OBAMA: It is very complicated.
SAWYER: It makes it hard-- for the average American Citizen--
SAWYER: --to follow a lot of this. $950 billion you've identified through the-- set aside, that you've talked about more than $600 billion.
SAWYER: A part of that is tax in-- tax deduction changes--
SAWYER: --for the high incomer. You say back to the Reagan years.
SAWYER: Twenty-eight percent. But Members of the Senate have said, "No, wait. We're not going do that."
SAWYER: Including the Democrats have said that.
OBAMA: I would say that it's early in the process. And-- look, if-- if you polled-- Members of Congress, or for that matter, if you ask me, what would be ideal. I would say, "I would like to provide health care for everybody very cheap, and-- no-- changes to the system at all." Right? I mean, we could-- it'd be nice if we could say, "This is going be easy." There's a reason why it has-- it hasn't been done (LAUGH) for 40-50 years. It's hard.
And-- this is a big system. It's a big part of the economy. But what we have done, as you've suggested, is we've identified $600 billion that will be reallocated from existing health care expenditures by the government, but-- expenditures that just aren't very efficient. They're not making people healthier. For example, $177 billion of insurance subsidies that we give to insurance companies, under Medicare, that haven't proven to make people who participate in those plans healthier.
So, that's where-- the bulk of the money's going come from. What we have said is-- is that we're going need some additional money, particularly on the front end, to make sure that people that don't have coverage or are underinsured are getting some assistance. And to do that, we've suggested that-- we should take the deductions that currently wealthy people, like myself or you, take. Drive them back down to 28 percent. If we did that, that affects two to three percent of the population. And we would raise enough money to actually make sure this thing is paid for. Now, Members of Congress may have other ideas about how best to do this. I'm happy to listen to them. I still think that's the best way to go about it.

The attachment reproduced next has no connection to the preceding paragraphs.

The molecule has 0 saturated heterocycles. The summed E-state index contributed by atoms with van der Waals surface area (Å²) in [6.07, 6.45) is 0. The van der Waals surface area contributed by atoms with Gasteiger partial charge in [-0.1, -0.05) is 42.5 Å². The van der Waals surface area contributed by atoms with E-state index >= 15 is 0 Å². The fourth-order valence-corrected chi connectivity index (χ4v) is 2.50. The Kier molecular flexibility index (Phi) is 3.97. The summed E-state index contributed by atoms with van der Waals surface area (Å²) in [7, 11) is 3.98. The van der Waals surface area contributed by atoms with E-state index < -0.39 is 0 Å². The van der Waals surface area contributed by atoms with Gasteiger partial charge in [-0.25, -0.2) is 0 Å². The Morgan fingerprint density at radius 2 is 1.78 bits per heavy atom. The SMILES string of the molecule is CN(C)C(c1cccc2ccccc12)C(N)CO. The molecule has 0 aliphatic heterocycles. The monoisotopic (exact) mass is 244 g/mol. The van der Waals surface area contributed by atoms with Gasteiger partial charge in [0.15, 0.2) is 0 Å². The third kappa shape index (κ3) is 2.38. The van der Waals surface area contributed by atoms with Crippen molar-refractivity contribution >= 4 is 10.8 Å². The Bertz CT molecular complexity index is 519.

SAWYER: You know about the vast skepticism out there that these numbers are going to add up. That this is going to happen. That this is going be sufficient to… cover an ever-escalating health care system. If you look at Medicare, there was a 25-year projection that it would cost, what? Some $12 billion. And it ended up costing more than $100 billion in 25 years.
OBAMA: And-- and that's because there were never any-- serious cost controls. There was never an attempt to actually to change the delivery system in a serious way so we weren't just paying people for doing more, as opposed to doing smarter medicine. Now-- I think the-- in this debate, the burden should be on those who say we do nothing. Because-- there's-- there tends to be-- the attitude of "We've got a great system, (LAUGH) and-- if-- we just don't mess with it. And-- there's-- you know, Obama folks aren't trying to do too much, that somehow we'll be okay." That's just not the case. Doing nothing means more people losing their coverage. Higher cost per families. Higher cost per businesses. And Medicare and Medicaid will go bankrupt.